Monitoring Outcomes for People Leaving Prison

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Francesca Cooney | 25 July 2019

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Today the MOJ/HMPPS release new performance measures that record the rate of employment for prison leavers six weeks after release. For the first time, we have a picture of what is happening to prison leavers a few weeks after they go through the gate.

It is also interesting – and praiseworthy – that these measures are a shared responsibility between Community Rehabilitation Companies (CRCs) and the prison and probation services. This welcome development recognises that all these organisations have a joint responsibility to support people leaving prison. The data is recorded for people on community supervision (licence), after they leave prison. It is collated by CRCs and the National Probation Service who have the responsibility to supervise people during this time.

The new data shows that 10.5% people who left prison between April 2018 and March 2019 were in employment six weeks later. This is lower than the figure of 17%, the number of people in work a year after leaving prison.  But, it does suggest that a lot of people who will still be in  work a year later are finding work pretty quickly on release from prison, which is positive.

Every year, around 70,000 people leave prison.  Although we know that at least 58,000 of them are not in employment one year after release, we know surprisingly little about what happens to them.  The new data from MOJ will help us to build up a picture of what their circumstances and hopefully track progress over time.

The 10.5% figure in employment covers anybody who is in paid work; whether full time or part time, temporary or permanent, in apprenticeships, or self-employed. Nine percent of prison leavers last year were not available for work because of illness, disability or care responsibilities and, nearly a fifth of the data (18%) is missing. This leaves over 40,000 people – 62% who are counted as unemployed. It would be good to have more information abut because some of these people will be involved in training, doing courses or volunteering.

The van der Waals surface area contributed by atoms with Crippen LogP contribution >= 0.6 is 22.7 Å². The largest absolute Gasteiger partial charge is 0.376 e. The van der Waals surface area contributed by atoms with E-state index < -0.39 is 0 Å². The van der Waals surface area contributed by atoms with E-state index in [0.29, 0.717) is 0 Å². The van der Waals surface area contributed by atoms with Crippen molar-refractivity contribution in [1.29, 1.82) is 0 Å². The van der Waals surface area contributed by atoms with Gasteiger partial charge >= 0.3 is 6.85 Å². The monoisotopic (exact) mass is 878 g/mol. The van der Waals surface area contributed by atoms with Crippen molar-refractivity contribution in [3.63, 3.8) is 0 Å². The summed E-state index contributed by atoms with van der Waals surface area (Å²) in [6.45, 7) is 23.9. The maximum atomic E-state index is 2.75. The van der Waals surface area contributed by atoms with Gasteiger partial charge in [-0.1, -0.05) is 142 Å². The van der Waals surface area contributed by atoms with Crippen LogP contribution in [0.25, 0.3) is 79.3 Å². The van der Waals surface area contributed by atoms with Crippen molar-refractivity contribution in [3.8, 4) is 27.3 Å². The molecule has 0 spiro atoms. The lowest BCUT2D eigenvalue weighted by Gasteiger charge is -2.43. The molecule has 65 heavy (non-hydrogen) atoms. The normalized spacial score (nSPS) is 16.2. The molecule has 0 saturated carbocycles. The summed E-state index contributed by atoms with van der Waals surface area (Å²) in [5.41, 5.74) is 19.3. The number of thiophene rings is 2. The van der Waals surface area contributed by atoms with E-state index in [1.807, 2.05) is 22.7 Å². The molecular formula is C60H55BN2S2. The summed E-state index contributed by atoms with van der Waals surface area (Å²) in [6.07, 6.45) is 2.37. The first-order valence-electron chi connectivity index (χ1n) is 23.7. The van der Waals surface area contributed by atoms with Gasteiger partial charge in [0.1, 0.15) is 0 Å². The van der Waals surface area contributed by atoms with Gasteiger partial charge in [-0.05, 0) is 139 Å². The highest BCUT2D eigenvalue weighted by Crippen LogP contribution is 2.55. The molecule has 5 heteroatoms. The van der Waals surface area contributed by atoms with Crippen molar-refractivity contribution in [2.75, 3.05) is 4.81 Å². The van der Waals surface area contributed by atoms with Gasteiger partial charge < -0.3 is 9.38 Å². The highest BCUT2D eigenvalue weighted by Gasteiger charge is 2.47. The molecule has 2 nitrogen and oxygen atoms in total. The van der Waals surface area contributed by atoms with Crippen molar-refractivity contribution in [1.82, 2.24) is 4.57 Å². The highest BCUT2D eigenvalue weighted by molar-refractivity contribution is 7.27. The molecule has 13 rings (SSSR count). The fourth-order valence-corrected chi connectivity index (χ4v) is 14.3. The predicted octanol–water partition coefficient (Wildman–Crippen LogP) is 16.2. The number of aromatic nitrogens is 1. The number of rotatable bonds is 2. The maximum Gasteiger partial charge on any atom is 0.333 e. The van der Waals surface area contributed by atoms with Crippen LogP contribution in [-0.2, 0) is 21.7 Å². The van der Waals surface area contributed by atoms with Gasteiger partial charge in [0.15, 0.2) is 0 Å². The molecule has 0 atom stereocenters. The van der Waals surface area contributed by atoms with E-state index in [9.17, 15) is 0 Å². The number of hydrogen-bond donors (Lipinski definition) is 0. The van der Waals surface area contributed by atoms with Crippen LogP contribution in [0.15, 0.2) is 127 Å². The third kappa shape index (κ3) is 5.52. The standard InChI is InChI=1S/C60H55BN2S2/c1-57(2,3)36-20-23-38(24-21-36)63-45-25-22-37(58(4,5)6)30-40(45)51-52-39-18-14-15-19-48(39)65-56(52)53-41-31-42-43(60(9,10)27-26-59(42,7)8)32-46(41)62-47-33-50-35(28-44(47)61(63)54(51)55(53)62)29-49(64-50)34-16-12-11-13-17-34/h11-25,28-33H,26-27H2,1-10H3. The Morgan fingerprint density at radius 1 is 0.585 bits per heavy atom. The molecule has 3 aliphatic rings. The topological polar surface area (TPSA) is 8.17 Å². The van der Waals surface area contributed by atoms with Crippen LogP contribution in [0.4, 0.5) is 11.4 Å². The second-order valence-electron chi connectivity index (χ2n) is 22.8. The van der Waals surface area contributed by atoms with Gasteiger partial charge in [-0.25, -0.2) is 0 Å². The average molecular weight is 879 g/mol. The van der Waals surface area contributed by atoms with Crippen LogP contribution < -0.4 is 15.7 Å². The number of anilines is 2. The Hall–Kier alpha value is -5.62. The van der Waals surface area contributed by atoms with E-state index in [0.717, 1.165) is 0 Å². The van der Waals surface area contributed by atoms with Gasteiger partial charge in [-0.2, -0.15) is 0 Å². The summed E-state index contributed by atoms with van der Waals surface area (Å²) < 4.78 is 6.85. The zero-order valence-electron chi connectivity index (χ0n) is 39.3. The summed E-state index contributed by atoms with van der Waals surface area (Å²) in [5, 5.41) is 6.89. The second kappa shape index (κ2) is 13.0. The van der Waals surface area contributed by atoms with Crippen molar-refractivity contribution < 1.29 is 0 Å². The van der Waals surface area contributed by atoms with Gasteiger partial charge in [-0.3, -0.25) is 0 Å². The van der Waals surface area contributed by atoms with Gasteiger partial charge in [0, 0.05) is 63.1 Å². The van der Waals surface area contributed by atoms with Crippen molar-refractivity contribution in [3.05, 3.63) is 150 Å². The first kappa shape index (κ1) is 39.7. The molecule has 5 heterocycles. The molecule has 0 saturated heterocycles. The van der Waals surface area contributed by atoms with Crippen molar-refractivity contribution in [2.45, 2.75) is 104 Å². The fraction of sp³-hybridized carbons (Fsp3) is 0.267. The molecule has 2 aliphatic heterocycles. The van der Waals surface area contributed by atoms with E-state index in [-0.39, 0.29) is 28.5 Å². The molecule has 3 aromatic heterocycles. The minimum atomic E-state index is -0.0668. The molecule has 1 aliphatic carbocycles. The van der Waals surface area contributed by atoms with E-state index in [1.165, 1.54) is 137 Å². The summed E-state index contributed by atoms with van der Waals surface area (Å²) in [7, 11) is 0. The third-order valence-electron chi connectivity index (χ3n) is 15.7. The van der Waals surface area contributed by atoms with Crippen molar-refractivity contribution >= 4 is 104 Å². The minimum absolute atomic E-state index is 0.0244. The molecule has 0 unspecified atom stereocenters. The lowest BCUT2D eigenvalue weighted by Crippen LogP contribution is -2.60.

The data collected looks at employment but it would be helpful if this were extended to recording training and education as well. As the data comes from supervision records, CRCs and the NPS are already supposed to be recording who is in employment and training.  This could be collated and published so that we have information about people engaged in productive activities that build skills.

We do not currently have any figures that tell us how many people leaving prison are involved in education – even though engagement with education can significantly reduce reoffending. The proven offending rate a year after leaving prison is 34% for prison learners and 43% for people who have not engaged in any education.

While employment straight from prison is often a good thing and usually critical in the long term it is not ideal for all prison leavers. Sometimes it is not a realistic short-term goal until other issues have been addressed. Education and training can be a transition into the community and into work. It can be a way for people to  get back on their feet, access new skills and qualifications and build the confidence they need to then take them into the workplace.

There are no easy or quick solutions to supporting people leaving prison into work and education. The numbers of people leaving prison are so large, and the barriers they can face are so immense that any progress, however small it appears, should be commended.  The majority of people leaving our prisons face multiple challenges around readjusting to life in the community and dealing with the social stigma of having service a sentence.  Even small change in the statistics mean that individuals are getting more support and are more likely to resettle successfully and turn their lives around.

Evidence shows us that strong ties to family and/or community, activity that is fulfilling, recognition of their worth from others, feelings of hope and self-efficacy, and a sense of meaning and purpose in their lives are key factors in desisting from crime. Education provides a route to all of these things and we miss a trick if we do not know when prison leavers are involved in studying.

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